Points for a basket, if thrown from inside the arc (6.25m in international games, 23' 9" in NBA) Click to show or hide the answer
Points for a basket, if thrown from outside the arc Click to show or hide the answer
Points for scoring from a free throw Click to show or hide the answer
Height of the hoop Click to show or hide the answer
Diameter of the hoop Click to show or hide the answer
Running with the ball, without dribbling (a violation) Click to show or hide the answer
Restart after a stoppage when no offence was committed: referee throws the ball up between two opposing players (also used at the start of the game or tip–off) Click to show or hide the answer
Jumping into the air and pushing the ball down into the basket (2 points) Click to show or hide the answer
Basketball legend – Boston Celtics, 1979–92: gave his name to the Twitter logo Click to show or hide the answer
Basketball legend, announced his retirement in 1991, aged 32, after testing positive for HIV Click to show or hide the answer
"The greatest basketball player of all time" (according to the NBA website): wore No. 23 for Chicago Bulls, 1984–93 and 1995–98; nicknamed Air (Nike named a shoe after him) Click to show or hide the answer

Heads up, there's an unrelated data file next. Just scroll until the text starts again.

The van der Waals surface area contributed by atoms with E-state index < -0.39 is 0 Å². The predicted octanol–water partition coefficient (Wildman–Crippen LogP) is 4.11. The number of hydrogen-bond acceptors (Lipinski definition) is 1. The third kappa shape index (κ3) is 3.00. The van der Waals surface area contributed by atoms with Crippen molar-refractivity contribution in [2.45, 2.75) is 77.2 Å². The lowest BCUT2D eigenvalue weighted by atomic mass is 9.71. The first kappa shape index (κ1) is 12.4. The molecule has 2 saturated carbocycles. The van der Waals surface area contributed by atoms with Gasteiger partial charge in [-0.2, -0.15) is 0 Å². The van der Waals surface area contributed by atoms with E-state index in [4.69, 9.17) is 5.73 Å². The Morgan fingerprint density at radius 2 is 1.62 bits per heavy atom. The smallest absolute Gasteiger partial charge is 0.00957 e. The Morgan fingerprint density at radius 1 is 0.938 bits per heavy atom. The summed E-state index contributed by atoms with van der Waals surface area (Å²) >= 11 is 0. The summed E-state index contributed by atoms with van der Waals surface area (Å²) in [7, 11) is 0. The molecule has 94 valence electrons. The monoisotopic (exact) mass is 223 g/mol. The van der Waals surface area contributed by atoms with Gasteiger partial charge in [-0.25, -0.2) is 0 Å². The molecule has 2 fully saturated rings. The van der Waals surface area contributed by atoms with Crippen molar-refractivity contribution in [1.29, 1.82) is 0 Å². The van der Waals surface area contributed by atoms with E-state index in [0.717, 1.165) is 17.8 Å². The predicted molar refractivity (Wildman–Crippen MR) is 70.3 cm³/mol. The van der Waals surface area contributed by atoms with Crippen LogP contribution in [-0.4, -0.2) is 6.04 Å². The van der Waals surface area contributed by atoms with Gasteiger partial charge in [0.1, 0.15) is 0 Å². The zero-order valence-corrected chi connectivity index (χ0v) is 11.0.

Founded in Chicago (sic), 1927, by Abraham Saperstein; theme tune Sweet Georgia Brown; famous players include Goose Tatum, Meadowlark Lemon, Curly Neal Click to show or hide the answer
Nickname of the New Zealand men's basketball team Click to show or hide the answer

Billiards

Yes, it's a sport.  See Darts.

Deliberately potting your opponent's cue ball (considered to be unsporting) Click to show or hide the answer
Hitting both other balls (your opponent's cue ball and the red ball) with your cue ball Click to show or hide the answer
Points for potting the red or going in off the red (i.e. if the red was hit first) Click to show or hide the answer
Points for a cannon, going in off your opponent's cue ball, or potting your opponent's cue ball Click to show or hide the answer

Croquet

Number of hoops Click to show or hide the answer
Number of balls used in a game Click to show or hide the answer
Colour of the balls One team Click to show or hide the answer
Click to show or hide the answer
The other team Click to show or hide the answer
Click to show or hide the answer
A shot where the player's ball hits another ball Click to show or hide the answer
The shot that follows a roquet (where the player's ball is placed next to the ball that it hit, allowing the player to move both balls) Click to show or hide the answer

Equestrian Sports

The three disciplines in three–day eventing are (in competition order):

Click to show or hide the answer Click to show or hide the answer Click to show or hide the answer

Wikipedia tells us that three–day eventing "is more commonly now run over four days, with dressage on the first two days followed by cross country the next day and then show jumping in reverse order on the final day."

Faults for a refusal (previously 3) Click to show or hide the answer
Faults for knocking a fence down Click to show or hide the answer